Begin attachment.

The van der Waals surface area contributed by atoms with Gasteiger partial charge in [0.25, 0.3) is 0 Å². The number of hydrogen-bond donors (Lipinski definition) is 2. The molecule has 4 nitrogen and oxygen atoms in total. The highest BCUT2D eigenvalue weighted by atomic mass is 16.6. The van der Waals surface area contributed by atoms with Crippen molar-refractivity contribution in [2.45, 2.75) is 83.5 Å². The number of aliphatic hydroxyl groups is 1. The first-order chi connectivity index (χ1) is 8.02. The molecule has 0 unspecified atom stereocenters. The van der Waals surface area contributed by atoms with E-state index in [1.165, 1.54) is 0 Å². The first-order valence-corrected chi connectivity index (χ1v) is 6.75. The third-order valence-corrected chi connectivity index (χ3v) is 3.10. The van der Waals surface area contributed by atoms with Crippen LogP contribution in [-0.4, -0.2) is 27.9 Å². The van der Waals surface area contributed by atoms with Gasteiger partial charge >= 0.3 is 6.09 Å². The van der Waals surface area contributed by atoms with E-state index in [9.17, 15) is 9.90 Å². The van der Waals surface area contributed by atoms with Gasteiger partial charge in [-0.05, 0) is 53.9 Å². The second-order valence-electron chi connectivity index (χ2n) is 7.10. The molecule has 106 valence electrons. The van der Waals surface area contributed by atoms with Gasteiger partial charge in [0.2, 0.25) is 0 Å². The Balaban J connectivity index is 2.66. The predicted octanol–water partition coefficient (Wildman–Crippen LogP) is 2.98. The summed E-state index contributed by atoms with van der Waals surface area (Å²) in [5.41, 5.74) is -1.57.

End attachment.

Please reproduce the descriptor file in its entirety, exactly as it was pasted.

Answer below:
The van der Waals surface area contributed by atoms with Gasteiger partial charge in [0.25, 0.3) is 0 Å². The number of hydrogen-bond donors (Lipinski definition) is 2. The molecule has 4 nitrogen and oxygen atoms in total. The highest BCUT2D eigenvalue weighted by atomic mass is 16.6. The van der Waals surface area contributed by atoms with Crippen molar-refractivity contribution in [2.45, 2.75) is 83.5 Å². The number of aliphatic hydroxyl groups is 1. The first-order chi connectivity index (χ1) is 8.02. The molecule has 0 unspecified atom stereocenters. The van der Waals surface area contributed by atoms with E-state index in [1.165, 1.54) is 0 Å². The first-order valence-corrected chi connectivity index (χ1v) is 6.75. The third-order valence-corrected chi connectivity index (χ3v) is 3.10. The van der Waals surface area contributed by atoms with Crippen LogP contribution in [-0.4, -0.2) is 27.9 Å². The van der Waals surface area contributed by atoms with Gasteiger partial charge >= 0.3 is 6.09 Å². The van der Waals surface area contributed by atoms with E-state index in [9.17, 15) is 9.90 Å². The van der Waals surface area contributed by atoms with Gasteiger partial charge in [-0.05, 0) is 53.9 Å². The second-order valence-electron chi connectivity index (χ2n) is 7.10. The molecule has 106 valence electrons. The van der Waals surface area contributed by atoms with Gasteiger partial charge in [0.2, 0.25) is 0 Å². The Balaban J connectivity index is 2.66. The predicted octanol–water partition coefficient (Wildman–Crippen LogP) is 2.98. The summed E-state index contributed by atoms with van der Waals surface area (Å²) in [5.41, 5.74) is -1.57.